During his first week at the school, Jack had had some revelations about the other teachers and resident advisers at the freshman facility. "It's sort of a proving ground for new guys like you," a priest friend had warned him. "New priests and nutcases, that's who they have running these freshman dorms, Jack. It's SOP. They don't want any of these guys managing a parish. So they stick them with these poor, vulnerable teenage boys. It's sad, really."
Of the eleven other priests at St. Bartholomew Hall, four were definitely alcoholics. Some even taught classes while drunk; and the kids weren't dumb, they knew.
Most of the clergy were gay, which didn't matter to Jack. The ones who bothered him were the bullies; two priests in particular seemed to take pleasure in picking on the students. It was a weird sight, watching them hit or pinch these eighteen-and nineteen-year-old boys who probably could have taken them apart.
Jack guessed that just over half of the seminarians would actually become priests. For many students, this was a cheap college education with the archdiocese footing the bill. Still, a majority of the young men at St. Bart's had a true calling. However, a handful of them took it a bit too far, practicing self-flagellation or fasting for days at a time as a way of becoming closer to God. One student on Jack's floor woke up at dawn every morning to scrub out all the toilets and sinks in the bathroom on his floor. He said it made him happy. There were also several boys who took after those sadistic priests. They picked on their fellow students as a way of feeling powerful—or physically closer to them. All the unspoken crushes and furtive sexual activity among the boys caused one minidrama after another: fits of jealousy and contempt, friendships broken and rivalries started.
On their first day, all of Jack's residents had reported to him in St. Bartholomew Hall's basement "social room" for student orientation. It was a gorgeous, warm September day when the first of three groups were herded into that damp, musty cellar. The eight students were treated to a buffet lunch whipped up by the cafeteria staff: bologna sandwiches or peanut butter and jelly (bleeding through the bread), Fritos, Jell-O, and a choice of plain or chocolate milk. That was gourmet stuff compared to the usual fare in St. Bart's cafeteria. Jack once saw a refrigerated delivery truck unloading boxes by St. Bartholomew Hall's kitchen door. The boxes were labeled GRADE D CHICKEN—EDIBLE. The next day, he bought a minifridge and microwave oven. The cafeteria was run by a surly, chain-smoking Filipino woman named Valentina. Her staff consisted of two ancient nuns who belonged in a nursing home; Bob, a twentysomething mildly retarded man; and Valentina's creepy ex-reform-school son, a skinny, tattooed weasel named Angel who probably wasn't beyond spitting in the food when he had the chance.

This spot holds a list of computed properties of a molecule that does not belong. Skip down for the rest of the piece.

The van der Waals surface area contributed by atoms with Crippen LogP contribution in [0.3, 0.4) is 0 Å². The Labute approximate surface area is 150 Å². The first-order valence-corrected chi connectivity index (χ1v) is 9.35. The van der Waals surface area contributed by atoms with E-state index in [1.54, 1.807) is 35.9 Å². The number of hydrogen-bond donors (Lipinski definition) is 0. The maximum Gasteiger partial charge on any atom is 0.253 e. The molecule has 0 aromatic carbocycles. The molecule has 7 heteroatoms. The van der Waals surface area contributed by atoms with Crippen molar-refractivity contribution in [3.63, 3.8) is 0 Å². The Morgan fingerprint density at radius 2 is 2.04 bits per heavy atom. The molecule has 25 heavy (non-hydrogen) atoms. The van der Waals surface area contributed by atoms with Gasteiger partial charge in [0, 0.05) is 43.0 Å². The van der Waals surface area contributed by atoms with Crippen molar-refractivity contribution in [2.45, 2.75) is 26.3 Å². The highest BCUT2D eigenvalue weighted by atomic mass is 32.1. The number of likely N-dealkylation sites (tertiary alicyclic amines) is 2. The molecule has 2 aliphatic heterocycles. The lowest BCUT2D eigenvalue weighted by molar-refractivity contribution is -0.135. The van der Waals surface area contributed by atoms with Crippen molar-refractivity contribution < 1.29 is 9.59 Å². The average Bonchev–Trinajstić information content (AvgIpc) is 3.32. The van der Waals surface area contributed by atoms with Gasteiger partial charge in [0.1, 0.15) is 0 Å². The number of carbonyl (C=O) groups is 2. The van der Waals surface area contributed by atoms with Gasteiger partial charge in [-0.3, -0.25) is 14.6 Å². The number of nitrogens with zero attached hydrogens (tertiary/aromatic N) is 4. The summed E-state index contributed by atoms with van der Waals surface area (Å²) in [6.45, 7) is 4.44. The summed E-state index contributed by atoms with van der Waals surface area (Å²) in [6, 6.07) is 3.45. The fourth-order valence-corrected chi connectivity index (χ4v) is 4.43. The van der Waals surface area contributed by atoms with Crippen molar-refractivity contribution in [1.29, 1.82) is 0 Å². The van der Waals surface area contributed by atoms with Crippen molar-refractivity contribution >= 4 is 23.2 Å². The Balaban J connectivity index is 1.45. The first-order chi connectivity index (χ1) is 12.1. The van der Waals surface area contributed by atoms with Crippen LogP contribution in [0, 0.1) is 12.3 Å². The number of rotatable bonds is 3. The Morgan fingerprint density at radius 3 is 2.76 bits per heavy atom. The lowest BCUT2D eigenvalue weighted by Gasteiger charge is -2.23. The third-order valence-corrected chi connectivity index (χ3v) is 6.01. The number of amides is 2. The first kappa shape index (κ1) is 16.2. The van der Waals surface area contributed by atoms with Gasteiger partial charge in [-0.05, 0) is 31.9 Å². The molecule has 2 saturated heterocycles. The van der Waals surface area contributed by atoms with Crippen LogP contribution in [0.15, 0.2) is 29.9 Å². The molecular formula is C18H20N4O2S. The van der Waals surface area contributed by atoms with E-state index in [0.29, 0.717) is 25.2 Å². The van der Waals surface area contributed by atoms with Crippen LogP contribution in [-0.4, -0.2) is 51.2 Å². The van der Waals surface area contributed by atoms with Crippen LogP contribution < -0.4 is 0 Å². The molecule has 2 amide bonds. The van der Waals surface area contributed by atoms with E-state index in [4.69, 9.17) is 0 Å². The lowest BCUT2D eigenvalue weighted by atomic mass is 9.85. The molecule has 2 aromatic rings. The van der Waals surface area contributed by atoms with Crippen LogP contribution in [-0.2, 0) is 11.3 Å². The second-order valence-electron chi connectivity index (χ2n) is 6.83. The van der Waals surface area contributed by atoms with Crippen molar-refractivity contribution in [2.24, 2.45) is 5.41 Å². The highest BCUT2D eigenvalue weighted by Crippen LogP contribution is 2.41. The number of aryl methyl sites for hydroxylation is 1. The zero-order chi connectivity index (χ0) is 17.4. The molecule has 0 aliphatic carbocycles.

None of them were in view for this desperately cheerful orientation luncheon. Jack found his first group waiting for him at their assigned table. Most of the students had arrived and unpacked the previous night. They wore their nametags, and among the eight were Peter Tobin and John Costello from Seattle. They were smart enough to forgo the cafeteria fare and split a pack of Hostess cupcakes from the vending machine.
It was hard not to single out John Costello. He was an extremely handsome kid, with straight black hair that occasionally fell over his blue eyes. Lean and tan, he looked very athletic in a white polo shirt and jeans. He didn't say much, and barely cracked a smile. The boys were supposed to introduce themselves, and talk a little about their interests and hobbies. The other newcomers were cooperating, chatting nervously about their scholastic or athletic endeavors, and how they'd spent their summer vacations.
When his turn came, John took a sip of milk, then, without looking across the table at Jack, he muttered: "I'm John Costello. I'm from Seattle, and this is my best friend, Pete."
Peter Tobin smiled and nodded at everyone around the table. Lanky and pale, with his brown hair in disarray, Pete came off as geeky beside his brooding, good-looking friend.
Jack had a list of questions he was supposed to ask—to "bring out" every freshman. It must have been drawn up in 1952, with real cornball queries such as What's your greatest accomplishment as a Christian? and Tell us about your last good deed. He consulted the list for a moment. "Um, John, do you have any hobbies or interests?"
John Costello rolled his eyes. "Not really."
"What did you do over the summer?" Jack pressed.
"I caddied at this cake-eater country club. It was pretty boring."
"How long have you known Pete here?"
"A few years."
Jack nodded. He decided to give up and turned to John's pal. "Pete, maybe you can tell us something about yourself."
"Yes, Father," Peter Tobin announced, clearing his throat. "Well, when I was just a baby, my parents and I went down in a plane crash over the Andes. They died, and I was raised by wolves...."
It took a moment for the boys at the table to realize that Peter was joking. Peter quickly went into his repartee. His sulky friend cracked a smile occasionally. In all likelihood, he'd heard the routine before.